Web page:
Ambulance hoax callers warned “you are putting lives in danger”

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- Credit: Archant

Hoax callers to the region’s ambulance service were warned last night that they could be putting the lives of genuinely ill patients in danger.

Health bosses and a Suffolk MP urged those responsible to think twice about their actions as new figures revealed more than 600 hoax calls to the East of England Ambulance Service from people in Suffolk and Essex have been made since 2013.

According to the data, released under Freedom of Information laws, 100 of these were for the most serious types of calls – categorised as red 1 and red 2 – which are for patients in life-threatening and potentially life-threatening situations.

Of these serious calls, all but five were responded to.

Suffolk Coastal MP Therese Coffey said: “Hoax calls requesting ambulances put lives in danger and should not be tolerated. We already have a challenge in Suffolk meeting ambulance response times and irresponsible behaviour such as this could stop an ambulance reaching a critically ill patient.

“People need to think that could be their mum, their dad, their grandparents or their brother or sister. It’s stupid behaviour with potentially fatal consequences.”

The East of England Ambulance Service covers six counties and receives an average of 2,400 calls every day.

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Of all the counties covered, Essex has seen the highest amount of hoax calls since 2013, with 424. The county which saw the second highest amount of calls was Hertfordshire, with 376, then Norfolk with 265 calls, Cambridgeshire with 247 calls and then Bedfordshire, with 241.

In comparison, Suffolk saw the least amount of calls categorised as a hoax in that timeframe – 189.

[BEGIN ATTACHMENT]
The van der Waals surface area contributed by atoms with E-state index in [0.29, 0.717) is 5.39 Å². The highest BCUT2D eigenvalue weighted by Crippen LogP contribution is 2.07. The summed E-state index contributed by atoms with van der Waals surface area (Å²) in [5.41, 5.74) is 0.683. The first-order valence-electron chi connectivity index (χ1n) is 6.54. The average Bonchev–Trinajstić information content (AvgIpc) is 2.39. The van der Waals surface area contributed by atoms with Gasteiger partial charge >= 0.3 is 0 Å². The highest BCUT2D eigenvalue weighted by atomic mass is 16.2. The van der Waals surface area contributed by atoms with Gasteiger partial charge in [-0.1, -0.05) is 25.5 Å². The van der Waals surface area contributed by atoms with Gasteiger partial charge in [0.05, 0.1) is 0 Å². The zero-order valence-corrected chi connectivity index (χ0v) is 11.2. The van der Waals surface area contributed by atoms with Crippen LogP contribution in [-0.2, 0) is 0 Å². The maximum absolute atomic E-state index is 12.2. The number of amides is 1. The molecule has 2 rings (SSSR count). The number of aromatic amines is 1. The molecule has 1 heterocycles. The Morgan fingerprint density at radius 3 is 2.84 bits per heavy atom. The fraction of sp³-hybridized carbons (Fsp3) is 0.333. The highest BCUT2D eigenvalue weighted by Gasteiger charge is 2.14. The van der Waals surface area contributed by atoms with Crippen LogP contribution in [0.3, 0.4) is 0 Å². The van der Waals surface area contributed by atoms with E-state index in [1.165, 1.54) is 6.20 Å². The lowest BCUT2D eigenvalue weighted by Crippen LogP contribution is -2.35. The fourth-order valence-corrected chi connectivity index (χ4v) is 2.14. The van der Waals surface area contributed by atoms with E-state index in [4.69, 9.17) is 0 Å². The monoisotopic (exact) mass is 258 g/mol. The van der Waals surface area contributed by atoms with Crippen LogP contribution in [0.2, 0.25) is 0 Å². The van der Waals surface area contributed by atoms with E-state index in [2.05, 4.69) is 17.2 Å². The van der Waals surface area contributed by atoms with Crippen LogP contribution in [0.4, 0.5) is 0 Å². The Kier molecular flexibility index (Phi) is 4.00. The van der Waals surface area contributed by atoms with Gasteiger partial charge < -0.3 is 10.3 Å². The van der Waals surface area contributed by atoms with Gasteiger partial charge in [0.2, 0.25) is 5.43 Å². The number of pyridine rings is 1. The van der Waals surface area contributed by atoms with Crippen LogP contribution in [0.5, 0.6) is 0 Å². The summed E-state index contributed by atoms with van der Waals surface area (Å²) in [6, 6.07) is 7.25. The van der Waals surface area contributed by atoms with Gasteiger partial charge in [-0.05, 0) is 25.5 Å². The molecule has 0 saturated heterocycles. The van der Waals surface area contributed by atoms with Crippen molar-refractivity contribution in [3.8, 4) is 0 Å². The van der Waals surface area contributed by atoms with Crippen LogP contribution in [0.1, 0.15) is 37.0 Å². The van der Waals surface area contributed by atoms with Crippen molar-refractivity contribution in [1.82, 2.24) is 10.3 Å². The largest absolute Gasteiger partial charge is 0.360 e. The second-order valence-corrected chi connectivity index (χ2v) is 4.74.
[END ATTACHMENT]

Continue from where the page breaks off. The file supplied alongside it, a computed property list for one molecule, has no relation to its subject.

Tony Rollo, chairman of Healthwatch Suffolk, said that the service is often stretched and that patients have previously told the watchdog they have had to wait too long for an ambulance to arrive and waiting for longer than is necessary in an ambulance.

He added: “Such problems are exasperated by the entirely unnecessary burden placed onto the service by the appalling behaviour of hoax callers who seemingly show no regard whatsoever for why the service exists – which is to help people in emergency and life threatening situations. Whilst the figures appear small, the impact of these incidents on individuals relying on the service cannot be underestimated.”

Earlier this year, bosses at the ambulance service issued a plea for people to call 999 wisely in response to “some of the calls” received over the winter period.

At the time, the trust released audio of a call it received from a man in Loughton, Essex, about someone being involved in a hit and run incident.

They hung up before the call handler could get more information and so two ambulances were sent and police were informed. A call back revealed that the man had seen a squirrel hit by a care.

Gary Morgan, regional head of emergency operations centres for EEAST, said: “We prioritise all life-threatening calls to get the quickest possible response.

“However, that response can be affected if all our call handlers are dealing with calls from patients with minor medical ailments or inappropriate complaints.

“While the Trust deals with a variety of calls, 999 is really designed for people in potentially life-threatening conditions or who need intensive clinical intervention en route to hospital.

“Anyone who does not fall into these categories is asked to think about whether they need an emergency ambulance, which could be tied up unnecessarily when a call comes in for someone whose life is in danger.”

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